Stop Me Before I Craft Again!

Thursday, Jan 24

Painter Bob Ross used to talk about ‘happy accidents’ in art, and I’ve just had one. During my good friend Vicki Webster’s recent visit, we stopped at Michael’s, which, as you know, is one of my favorite places. As I’ve mentioned, I’ve been experimenting a lot with resin lately–10 failures for every success, but hey. I’m getting better at it.

Anyway, I found those little silver favor trays in the wedding section, and a light went on! I bought a packet, brought them home, coated them with metal primer, and painted away. Using clip art, I made a little collage, glued it into the bottom of the tray, and WAITED (the hardest part) for the thing to dry. Then I mixed up some resin and poured it in and WAITED again. (I’ve ruined at least half a dozen earlier pieces because I couldn’t keep myself from touching the surface to see if it was hard yet. Then there were the ones that never hardened at all because I hadn’t mixed the resin well enough. Impatience is my besetting sin.) Like I said, 10 failures for every success. Or semi-success!

What have I learned? It would be better to sand the trays before the metal primer goes on, and a coat of gesso on top of that works even better. We craft, we learn.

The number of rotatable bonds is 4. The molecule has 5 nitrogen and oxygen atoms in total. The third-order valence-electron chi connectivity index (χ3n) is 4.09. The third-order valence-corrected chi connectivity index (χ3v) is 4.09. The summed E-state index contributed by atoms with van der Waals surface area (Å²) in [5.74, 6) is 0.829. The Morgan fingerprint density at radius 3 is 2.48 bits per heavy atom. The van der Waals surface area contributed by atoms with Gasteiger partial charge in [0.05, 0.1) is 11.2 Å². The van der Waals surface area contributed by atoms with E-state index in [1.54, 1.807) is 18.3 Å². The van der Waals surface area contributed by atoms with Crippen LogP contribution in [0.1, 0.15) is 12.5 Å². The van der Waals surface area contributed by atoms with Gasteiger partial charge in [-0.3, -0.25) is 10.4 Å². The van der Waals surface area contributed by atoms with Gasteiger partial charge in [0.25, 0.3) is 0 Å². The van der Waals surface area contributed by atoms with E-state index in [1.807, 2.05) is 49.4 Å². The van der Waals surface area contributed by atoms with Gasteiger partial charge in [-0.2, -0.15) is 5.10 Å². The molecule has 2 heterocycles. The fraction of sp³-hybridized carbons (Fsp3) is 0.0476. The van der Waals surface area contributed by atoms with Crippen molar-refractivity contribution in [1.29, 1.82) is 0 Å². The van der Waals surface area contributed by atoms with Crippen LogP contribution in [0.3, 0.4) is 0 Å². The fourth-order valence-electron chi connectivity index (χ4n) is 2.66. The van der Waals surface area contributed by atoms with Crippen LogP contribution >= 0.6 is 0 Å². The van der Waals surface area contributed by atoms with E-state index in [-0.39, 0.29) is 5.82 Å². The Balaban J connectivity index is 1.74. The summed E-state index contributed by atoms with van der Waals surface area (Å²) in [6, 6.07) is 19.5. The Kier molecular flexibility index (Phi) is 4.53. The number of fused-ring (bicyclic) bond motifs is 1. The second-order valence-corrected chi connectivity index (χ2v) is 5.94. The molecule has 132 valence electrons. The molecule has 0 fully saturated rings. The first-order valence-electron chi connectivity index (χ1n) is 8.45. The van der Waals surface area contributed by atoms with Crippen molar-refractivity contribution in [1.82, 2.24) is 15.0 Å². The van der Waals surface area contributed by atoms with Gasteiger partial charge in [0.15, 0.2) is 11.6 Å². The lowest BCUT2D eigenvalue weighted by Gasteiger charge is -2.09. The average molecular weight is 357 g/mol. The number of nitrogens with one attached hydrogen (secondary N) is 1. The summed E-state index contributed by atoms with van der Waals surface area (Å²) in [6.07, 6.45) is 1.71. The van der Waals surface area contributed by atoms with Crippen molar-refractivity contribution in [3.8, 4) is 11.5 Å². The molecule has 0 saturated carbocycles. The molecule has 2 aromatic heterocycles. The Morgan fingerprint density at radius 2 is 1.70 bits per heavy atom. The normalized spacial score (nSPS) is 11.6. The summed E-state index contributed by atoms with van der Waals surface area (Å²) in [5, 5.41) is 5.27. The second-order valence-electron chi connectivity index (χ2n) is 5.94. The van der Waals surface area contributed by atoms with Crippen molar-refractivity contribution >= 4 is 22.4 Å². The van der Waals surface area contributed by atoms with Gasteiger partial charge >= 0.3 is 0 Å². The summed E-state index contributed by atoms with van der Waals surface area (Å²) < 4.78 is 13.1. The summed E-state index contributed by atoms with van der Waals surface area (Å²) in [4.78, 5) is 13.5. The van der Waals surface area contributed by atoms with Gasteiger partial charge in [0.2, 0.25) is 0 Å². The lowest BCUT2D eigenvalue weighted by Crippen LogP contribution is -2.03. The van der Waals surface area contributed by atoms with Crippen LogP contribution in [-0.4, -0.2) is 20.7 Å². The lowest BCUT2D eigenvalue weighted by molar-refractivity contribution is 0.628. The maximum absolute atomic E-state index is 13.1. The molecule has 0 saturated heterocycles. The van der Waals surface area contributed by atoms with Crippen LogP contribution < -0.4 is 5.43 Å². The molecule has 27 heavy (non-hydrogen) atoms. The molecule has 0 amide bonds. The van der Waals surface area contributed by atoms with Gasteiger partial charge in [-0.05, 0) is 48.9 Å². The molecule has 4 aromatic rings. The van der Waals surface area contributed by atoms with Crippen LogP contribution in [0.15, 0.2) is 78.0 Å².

Here’s a little secret I’m only telling you. Each of my pieces has a mustard seed in it somewhere, that’s my trademark. Why a mustard seed?

Because of the Bible verse, of course. “If you have faith as a grain of mustard seed, nothing shall be impossible to you.” Have you ever looked at a mustard seed? Tiny, tiny, tiny. Hint: you can find mustard seeds in the spice section of most grocery stores, if you don’t remember how small they are.

So many wonderful things can happen if you have just that much faith.

What do YOU need to believe can happen?

About Linda

The daughter of a town marshal, Linda Lael Miller is a #1 New York Times and USA TODAY bestselling author of more than 100 historical and contemporary novels, most of which reflect her love of the West.

Raised in Northport, Washington, Linda pursued her wanderlust, living in London and Arizona and traveling the world before returning to the state of her birth to settle down on a horse property outside Spokane.

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